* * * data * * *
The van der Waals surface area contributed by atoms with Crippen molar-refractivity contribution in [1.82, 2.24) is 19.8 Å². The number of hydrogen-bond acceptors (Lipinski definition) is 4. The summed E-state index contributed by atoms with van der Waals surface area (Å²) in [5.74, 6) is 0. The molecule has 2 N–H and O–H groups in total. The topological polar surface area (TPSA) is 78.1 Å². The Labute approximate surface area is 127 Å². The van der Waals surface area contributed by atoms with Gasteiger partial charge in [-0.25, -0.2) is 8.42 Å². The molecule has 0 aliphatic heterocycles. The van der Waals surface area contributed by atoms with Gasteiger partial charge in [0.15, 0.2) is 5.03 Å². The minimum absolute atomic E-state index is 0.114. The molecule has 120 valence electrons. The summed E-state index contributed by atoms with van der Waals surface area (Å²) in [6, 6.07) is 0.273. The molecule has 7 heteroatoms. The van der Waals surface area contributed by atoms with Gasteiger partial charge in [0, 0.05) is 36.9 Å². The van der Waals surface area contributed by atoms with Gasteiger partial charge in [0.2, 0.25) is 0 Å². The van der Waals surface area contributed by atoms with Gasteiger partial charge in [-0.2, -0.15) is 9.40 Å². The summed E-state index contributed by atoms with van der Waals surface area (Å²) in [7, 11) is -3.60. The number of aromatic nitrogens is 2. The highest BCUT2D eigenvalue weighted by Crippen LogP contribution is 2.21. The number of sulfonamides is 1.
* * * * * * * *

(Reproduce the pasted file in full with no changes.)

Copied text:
The van der Waals surface area contributed by atoms with Crippen molar-refractivity contribution in [1.82, 2.24) is 19.8 Å². The number of hydrogen-bond acceptors (Lipinski definition) is 4. The summed E-state index contributed by atoms with van der Waals surface area (Å²) in [5.74, 6) is 0. The molecule has 2 N–H and O–H groups in total. The topological polar surface area (TPSA) is 78.1 Å². The Labute approximate surface area is 127 Å². The van der Waals surface area contributed by atoms with Gasteiger partial charge in [-0.25, -0.2) is 8.42 Å². The molecule has 0 aliphatic heterocycles. The van der Waals surface area contributed by atoms with Gasteiger partial charge in [0.15, 0.2) is 5.03 Å². The minimum absolute atomic E-state index is 0.114. The molecule has 120 valence electrons. The summed E-state index contributed by atoms with van der Waals surface area (Å²) in [6, 6.07) is 0.273. The molecule has 7 heteroatoms. The van der Waals surface area contributed by atoms with Gasteiger partial charge in [0, 0.05) is 36.9 Å². The van der Waals surface area contributed by atoms with Gasteiger partial charge in [0.2, 0.25) is 0 Å². The van der Waals surface area contributed by atoms with Gasteiger partial charge in [-0.2, -0.15) is 9.40 Å². The summed E-state index contributed by atoms with van der Waals surface area (Å²) in [7, 11) is -3.60. The number of aromatic nitrogens is 2. The highest BCUT2D eigenvalue weighted by Crippen LogP contribution is 2.21. The number of sulfonamides is 1.